US v. Robert Altmann


UNPUBLISHED PER CURIAM OPINION filed. Originating case number: 1:16-cr-00027-IMK-MJA-1. Copies to all parties and the district court. [1000090066]. [16-4780]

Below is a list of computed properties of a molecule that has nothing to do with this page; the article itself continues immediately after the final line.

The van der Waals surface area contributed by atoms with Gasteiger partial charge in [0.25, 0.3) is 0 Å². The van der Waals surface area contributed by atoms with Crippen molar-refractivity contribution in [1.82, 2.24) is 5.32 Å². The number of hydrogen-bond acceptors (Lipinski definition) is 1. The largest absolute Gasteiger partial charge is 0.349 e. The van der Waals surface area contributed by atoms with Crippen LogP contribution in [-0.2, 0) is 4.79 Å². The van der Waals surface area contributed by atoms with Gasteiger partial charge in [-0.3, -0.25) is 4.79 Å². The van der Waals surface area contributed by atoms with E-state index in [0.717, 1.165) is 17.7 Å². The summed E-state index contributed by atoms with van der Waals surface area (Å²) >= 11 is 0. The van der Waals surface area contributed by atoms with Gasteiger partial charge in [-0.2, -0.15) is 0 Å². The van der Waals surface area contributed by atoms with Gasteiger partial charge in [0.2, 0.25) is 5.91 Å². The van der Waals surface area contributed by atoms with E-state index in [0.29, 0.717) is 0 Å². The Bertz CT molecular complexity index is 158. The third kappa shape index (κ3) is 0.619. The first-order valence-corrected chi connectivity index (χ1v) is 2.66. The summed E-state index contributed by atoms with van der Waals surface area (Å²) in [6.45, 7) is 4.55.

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Appeal: 16-4780 Doc: 39 Filed: 05/30/2017 Pg: 1 of 5 UNPUBLISHED UNITED STATES COURT OF APPEALS FOR THE FOURTH CIRCUIT No. 16-4780 UNITED STATES OF AMERICA, Plaintiff - Appellee, v. ROBERT LEE ALTMANN, Defendant - Appellant. Appeal from the United States District Court for the Northern District of West Virginia, at Clarksburg. Irene M. Keeley, District Judge. (1:16-cr-00027-IMK-MJA-1) Submitted: May 22, 2017 Decided: May 30, 2017 Before WILKINSON, NIEMEYER, and HARRIS, Circuit Judges. Affirmed in part; dismissed in part by unpublished per curiam opinion. Deirdre H. Purdy, Chloe, West Virginia, for Appellant. Andrew R. Cogar, Assistant United States Attorney, Clarksburg, West Virginia, for Appellee. Unpublished opinions are not binding precedent in this circuit. Appeal: 16-4780 Doc: 39 Filed: 05/30/2017 Pg: 2 of 5 PER CURIAM: Robert Lee Altmann pled guilty, pursuant to a written plea agreement, to one count of bank fraud, in violation of 18 U.S.C. § 1344 (2012). The district court sentenced Altmann to 12 months and 1 day of imprisonment and to a 5-year term of supervised release. On appeal, Altmann argues that the Government engaged in prosecutorial misconduct at sentencing by relying on unsubstantiated evidence regarding a victim’s loss to support its position that a custodial sentence should be imposed and that sentencing counsel was ineffective in his representation for failing to object to the same. Altmann further asserts that his sentence is procedurally unreasonable in terms of the district court’s analysis of the relevant 18 U.S.C. § 3553(a) (2012) sentencing factors. Relying on the waiver of appellate rights in Altmann’s plea agreement, the Government moves to dismiss this appeal as to Altmann’s challenge to his sentence. We affirm in part and dismiss in part. We first turn to Altmann’s contention that the Government committed prosecutorial misconduct by making certain unsubstantiated statements in support of its sentencing position. To establish such a claim, Altmann must demonstrate “that the prosecutor’s remarks or conduct were improper” and that they prejudicially affected his substantial rights. United States v. Caro, 597 F.3d 608, 624-25 (4th Cir. 2010) (internal quotation marks omitted). Because Altmann did not raise his claim of prosecutorial misconduct in the district court, we review for plain error only. United States v. Alerre, 430 F.3d 681, 689 (4th Cir. 2005). Our review of the transcript of Altmann’s sentencing 2 Appeal: 16-4780 Doc: 39 Filed: 05/30/2017 Pg: 3 of 5 revealed no misconduct or prejudicially improper remarks by the prosecutor. We thus reject this argument. Altmann next contends that his sentencing attorney rendered constitutionally deficient performance by failing to object to the same statements that formed the basis for his prosecutorial misconduct claim. A defendant may raise a claim of ineffective assistance of counsel on direct appeal if and only if it conclusively appears from the record that counsel did not provide effective assistance. United States v. Galloway, 749 F.3d 238, 241 (4th Cir. 2014). Absent such a showing, ineffective assistance claims should be raised in a motion brought pursuant to 28 U.S.C. § 2255 (2012), in order to permit sufficient development of the record. United States v. Baptiste, 596 F.3d 214, 216 n.1 (4th Cir. 2010). The record in this case does not conclusively show that counsel provided ineffective assistance; thus, Altmann’s claim is properly raised, if at all, in a § 2255 motion rather than on direct appeal. Finally, the Government contends that the appeal waiver in Altmann’s plea agreement forecloses our review of Altmann’s assertion of procedural sentencing error. We review de novo the validity of an appeal waiver. United States v. Thornsbury, 670 F.3d 532, 537 (4th Cir. 2012). An appeal waiver “preclude[s] a defendant from appealing a specific issue if . . . the waiver is valid and . . . the issue being appealed is within the scope of the waiver.” Id. (internal quotation marks omitted). A defendant validly waives his appeal rights if he agreed to the waiver “knowingly and intelligently.” United States v. Manigan, 592 F.3d 621, 627 (4th Cir. 2010). “To determine whether a waiver is knowing and intelligent, we examine the totality of the circumstances, including the 3 Appeal: 16-4780 Doc: 39 Filed: 05/30/2017 Pg: 4 of 5 experience and conduct of the accused, as well as the accused’s educational background and familiarity with the terms of the plea agreement.” Thornsbury, 670 F.3d at 537 (internal quotation marks omitted). Generally, if a court fully questions a defendant regarding the waiver of his right to appeal during the Fed. R. Crim. P. 11 colloquy, “and the record indicates that the defendant understood the full significance of the waiver,” id., we will uphold the waiver as valid and enforceable, United States v. Johnson, 410 F.3d 137, 151 (4th Cir. 2005). On this record, we conclude that Altmann knowingly and voluntarily agreed to the waiver provision in his plea agreement. The district court fully questioned Altmann at the Rule 11 hearing to ensure his understanding and voluntary acceptance of the appeal waiver, which was set forth in plain terms in the plea agreement. We further conclude that the sentencing claim Altmann presses on appeal falls squarely within the scope of the waiver. Specifically, Altmann waived his right to appeal any within- or below-Guidelines sentence including “the manner in which that sentence was determined on any ground whatsoever, including those grounds set forth in 18 U.S.C. § 3742,” excepting only those claims based on ineffective assistance of counsel or prosecutorial misconduct. (J.A. 79). * Altmann argues in his opening brief that the district court procedurally erred in terms of analyzing the relevant § 3553(a) sentencing factors and weighing the mitigating evidence. We agree with the Government that the * Citations to the “J.A.” refer to the joint appendix submitted by the parties. 4 Appeal: 16-4780 Doc: 39 Filed: 05/30/2017 Pg: 5 of 5 broad waiver provision in Altmann’s plea agreement precludes appellate review of this argument. Accordingly, we affirm the district court’s judgment with respect to Altmann’s claims that the Government engaged in prosecutorial misconduct and that counsel’s performance at sentencing was constitutionally deficient, and we dismiss Altmann’s appeal of his sentence. We dispense with oral argument because the facts and legal contentions are adequately presented in the materials before this court and argument would not aid the decisional process. AFFIRMED IN PART; DISMISSED IN PART 5